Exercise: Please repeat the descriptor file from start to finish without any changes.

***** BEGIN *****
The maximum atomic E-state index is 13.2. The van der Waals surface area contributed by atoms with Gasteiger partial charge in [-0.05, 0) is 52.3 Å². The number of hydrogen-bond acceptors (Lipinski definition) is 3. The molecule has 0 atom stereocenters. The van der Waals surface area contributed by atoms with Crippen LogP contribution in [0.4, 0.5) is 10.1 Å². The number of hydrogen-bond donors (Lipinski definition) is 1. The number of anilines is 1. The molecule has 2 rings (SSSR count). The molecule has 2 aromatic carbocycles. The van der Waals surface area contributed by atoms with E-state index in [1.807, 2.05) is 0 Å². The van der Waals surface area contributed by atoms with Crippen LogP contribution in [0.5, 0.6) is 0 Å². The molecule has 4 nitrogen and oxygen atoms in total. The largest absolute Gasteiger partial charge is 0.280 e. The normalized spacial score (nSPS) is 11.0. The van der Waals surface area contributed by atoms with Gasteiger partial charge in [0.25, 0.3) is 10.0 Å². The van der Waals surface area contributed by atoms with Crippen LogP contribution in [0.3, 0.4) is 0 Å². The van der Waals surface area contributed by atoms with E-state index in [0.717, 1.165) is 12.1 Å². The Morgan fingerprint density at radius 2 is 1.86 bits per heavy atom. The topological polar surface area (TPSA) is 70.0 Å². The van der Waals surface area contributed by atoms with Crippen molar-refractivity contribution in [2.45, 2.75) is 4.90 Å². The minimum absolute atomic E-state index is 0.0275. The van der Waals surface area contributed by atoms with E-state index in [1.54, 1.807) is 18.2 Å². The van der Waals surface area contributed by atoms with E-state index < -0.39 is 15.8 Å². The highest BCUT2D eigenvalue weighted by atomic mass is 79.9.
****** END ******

The maximum atomic E-state index is 13.2. The van der Waals surface area contributed by atoms with Gasteiger partial charge in [-0.05, 0) is 52.3 Å². The number of hydrogen-bond acceptors (Lipinski definition) is 3. The molecule has 0 atom stereocenters. The van der Waals surface area contributed by atoms with Crippen LogP contribution in [0.4, 0.5) is 10.1 Å². The number of hydrogen-bond donors (Lipinski definition) is 1. The number of anilines is 1. The molecule has 2 rings (SSSR count). The molecule has 2 aromatic carbocycles. The van der Waals surface area contributed by atoms with E-state index in [1.807, 2.05) is 0 Å². The van der Waals surface area contributed by atoms with Crippen LogP contribution in [0.5, 0.6) is 0 Å². The molecule has 4 nitrogen and oxygen atoms in total. The largest absolute Gasteiger partial charge is 0.280 e. The normalized spacial score (nSPS) is 11.0. The van der Waals surface area contributed by atoms with Gasteiger partial charge in [0.25, 0.3) is 10.0 Å². The van der Waals surface area contributed by atoms with Crippen LogP contribution in [0.3, 0.4) is 0 Å². The van der Waals surface area contributed by atoms with E-state index in [0.717, 1.165) is 12.1 Å². The Morgan fingerprint density at radius 2 is 1.86 bits per heavy atom. The topological polar surface area (TPSA) is 70.0 Å². The van der Waals surface area contributed by atoms with Crippen molar-refractivity contribution in [2.45, 2.75) is 4.90 Å². The minimum absolute atomic E-state index is 0.0275. The van der Waals surface area contributed by atoms with E-state index in [1.54, 1.807) is 18.2 Å². The van der Waals surface area contributed by atoms with E-state index < -0.39 is 15.8 Å². The highest BCUT2D eigenvalue weighted by atomic mass is 79.9.